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Critérium du Dauphiné: Can Ben O’Connor keep climbing up the ranks?

The AG2R-Citroën rider targets podium at the Critérium du Dauphiné and confirmation at the Tour de France that last year was no fluke.

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Ben O’Connor was one of the revelations of 2021, with a stage win and a fourth overall at the Tour de France that shot him to prominence.

The challenge in the coming weeks is to confirm that his breakthrough season last year was no fluke.

The Australian lines up Sunday with AG2R-Citroën at the Critérium du Dauphiné with nothing to prove and everything to gain.

“I used to hope to become a general classification rider. Now I am a general classification rider,” O’Connor said. “I’m just maturing, I’m still developing physically and my level is rising naturally. I am 26 years old and the years of hard work are starting to pay off. My body is adapting to the demands of these races and is responding better and better to very ambitious goals. I am also becoming more confident.”

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The eight-stage Dauphiné will be an opportunity for O’Connor not only to position himself for the Tour, but to chase some short-term gains.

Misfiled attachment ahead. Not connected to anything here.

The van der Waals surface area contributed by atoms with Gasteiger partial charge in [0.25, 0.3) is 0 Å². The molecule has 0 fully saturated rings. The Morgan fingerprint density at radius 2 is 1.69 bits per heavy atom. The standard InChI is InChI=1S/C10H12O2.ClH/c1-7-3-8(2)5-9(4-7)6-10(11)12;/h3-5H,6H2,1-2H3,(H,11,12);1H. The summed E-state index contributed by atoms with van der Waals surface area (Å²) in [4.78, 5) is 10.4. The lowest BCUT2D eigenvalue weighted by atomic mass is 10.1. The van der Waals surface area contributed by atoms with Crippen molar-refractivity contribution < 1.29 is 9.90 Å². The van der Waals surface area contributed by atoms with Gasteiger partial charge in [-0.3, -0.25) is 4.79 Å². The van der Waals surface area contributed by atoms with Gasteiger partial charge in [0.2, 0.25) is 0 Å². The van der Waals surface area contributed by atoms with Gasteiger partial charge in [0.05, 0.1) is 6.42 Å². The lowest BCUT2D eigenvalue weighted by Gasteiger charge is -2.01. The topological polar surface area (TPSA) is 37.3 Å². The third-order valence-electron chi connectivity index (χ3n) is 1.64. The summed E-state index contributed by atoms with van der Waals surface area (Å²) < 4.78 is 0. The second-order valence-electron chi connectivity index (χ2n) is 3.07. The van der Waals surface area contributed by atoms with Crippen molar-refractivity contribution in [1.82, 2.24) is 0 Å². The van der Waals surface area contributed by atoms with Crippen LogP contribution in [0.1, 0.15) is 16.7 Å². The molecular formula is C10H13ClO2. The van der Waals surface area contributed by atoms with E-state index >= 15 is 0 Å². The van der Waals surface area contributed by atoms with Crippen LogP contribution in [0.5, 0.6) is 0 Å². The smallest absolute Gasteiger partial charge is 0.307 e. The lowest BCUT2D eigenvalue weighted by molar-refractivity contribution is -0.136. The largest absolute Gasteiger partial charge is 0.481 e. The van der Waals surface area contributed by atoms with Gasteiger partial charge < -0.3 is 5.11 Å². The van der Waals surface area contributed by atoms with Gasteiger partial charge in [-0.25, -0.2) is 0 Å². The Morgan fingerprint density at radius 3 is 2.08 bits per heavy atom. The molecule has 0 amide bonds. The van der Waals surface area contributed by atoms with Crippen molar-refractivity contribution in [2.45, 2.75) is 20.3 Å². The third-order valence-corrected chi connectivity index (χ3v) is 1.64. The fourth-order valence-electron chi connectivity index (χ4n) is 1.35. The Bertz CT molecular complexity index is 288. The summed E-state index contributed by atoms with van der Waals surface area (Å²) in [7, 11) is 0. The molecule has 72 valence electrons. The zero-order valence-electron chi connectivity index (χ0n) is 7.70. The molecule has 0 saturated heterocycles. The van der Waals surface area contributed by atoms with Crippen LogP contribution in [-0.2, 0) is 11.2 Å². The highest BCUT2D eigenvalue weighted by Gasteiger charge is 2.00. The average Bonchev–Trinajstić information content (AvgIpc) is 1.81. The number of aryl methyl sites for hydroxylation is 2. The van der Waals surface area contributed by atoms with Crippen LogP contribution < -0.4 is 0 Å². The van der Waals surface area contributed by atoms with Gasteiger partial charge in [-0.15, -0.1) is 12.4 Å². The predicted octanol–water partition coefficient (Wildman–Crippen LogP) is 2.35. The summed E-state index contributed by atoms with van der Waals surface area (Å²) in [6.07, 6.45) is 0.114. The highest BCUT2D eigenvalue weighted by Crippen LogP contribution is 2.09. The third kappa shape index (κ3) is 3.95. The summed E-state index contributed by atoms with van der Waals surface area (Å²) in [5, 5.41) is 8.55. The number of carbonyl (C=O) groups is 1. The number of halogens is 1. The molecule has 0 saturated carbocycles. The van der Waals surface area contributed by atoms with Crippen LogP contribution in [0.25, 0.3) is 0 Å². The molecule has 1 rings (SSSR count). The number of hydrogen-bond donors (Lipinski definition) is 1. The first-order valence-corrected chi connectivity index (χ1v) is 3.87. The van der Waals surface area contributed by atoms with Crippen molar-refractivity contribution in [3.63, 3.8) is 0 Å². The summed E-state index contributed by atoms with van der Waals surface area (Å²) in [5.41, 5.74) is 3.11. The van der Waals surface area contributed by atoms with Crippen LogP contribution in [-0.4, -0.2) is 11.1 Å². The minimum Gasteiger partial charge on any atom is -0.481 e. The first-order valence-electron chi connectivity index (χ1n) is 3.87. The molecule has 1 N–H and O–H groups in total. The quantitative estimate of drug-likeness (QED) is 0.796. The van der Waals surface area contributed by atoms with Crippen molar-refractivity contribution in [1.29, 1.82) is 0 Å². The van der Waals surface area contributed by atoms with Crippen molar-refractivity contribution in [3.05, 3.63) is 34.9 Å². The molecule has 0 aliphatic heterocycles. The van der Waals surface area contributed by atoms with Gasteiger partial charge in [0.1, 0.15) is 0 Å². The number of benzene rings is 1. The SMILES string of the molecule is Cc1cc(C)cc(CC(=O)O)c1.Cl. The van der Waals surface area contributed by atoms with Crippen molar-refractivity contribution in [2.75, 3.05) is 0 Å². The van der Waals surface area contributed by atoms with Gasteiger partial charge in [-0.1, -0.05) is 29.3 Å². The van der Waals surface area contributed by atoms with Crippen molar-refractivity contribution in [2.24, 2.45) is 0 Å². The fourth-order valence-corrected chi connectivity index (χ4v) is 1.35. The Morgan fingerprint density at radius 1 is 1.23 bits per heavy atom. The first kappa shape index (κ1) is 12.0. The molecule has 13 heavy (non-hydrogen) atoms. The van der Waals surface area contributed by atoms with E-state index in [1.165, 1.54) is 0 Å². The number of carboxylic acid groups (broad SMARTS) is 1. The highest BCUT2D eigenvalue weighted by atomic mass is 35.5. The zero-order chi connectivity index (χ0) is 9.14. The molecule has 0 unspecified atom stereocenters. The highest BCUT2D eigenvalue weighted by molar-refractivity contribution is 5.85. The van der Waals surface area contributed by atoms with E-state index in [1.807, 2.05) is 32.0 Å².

The lumpy profile with heavy climbing and a time trial offers many opportunities in the final tuneup before the Tour in July.

O’Connor is shooting for nothing less than overall victory.

“The time has come to go for a podium in a major WorldTour event,” he said. “It would be my first and I know that it is now possible for me to win these types of races. I have some ideas in mind but, for example, I am not sure that it is necessary to push on the Sancy on stage 3. Clearly, it is a challenge but the last climb is not steep enough to make a big difference.

“On the other hand, the time trial will be crucial,” he said. “I haven’t done many this year and I am eager to see where I stand in this respect. I believe that the days when climbers were inevitably bad on flat roads are over. I can also do well in time trials.”

O’Connor is already proving that 2021 was no fluke.

So far in 2022, in he’s won twice — a stage at the Volta a Catalunya and the one-day Tour du Jura — and hit fifth overall at the Tour de Romandie in May.

The Australian is hoping to use his successes from last year’s Tour to build across the Dauphiné and ride into his second start at the Tour with even higher ambitions.

The recent Giro victory from fellow Perth resident Jai Hindley is only raising expectations.

“My Tour adventure last year was extraordinary and I couldn’t even begin to imagine what happened. To win a stage and finish fourth overall in Paris is something huge. And I did it!

“But of course, you always want to do better. That’s why you become an athlete and why you have to invest so much in this job,” he said. “So I have changed my view compared to last year and I feel capable of aiming for the top this summer.

“It was also encouraging to see my friend Jai Hindley win the Giro. He is also from Perth and we have known each other for a long time. When I saw him win, I told myself I too can do it.”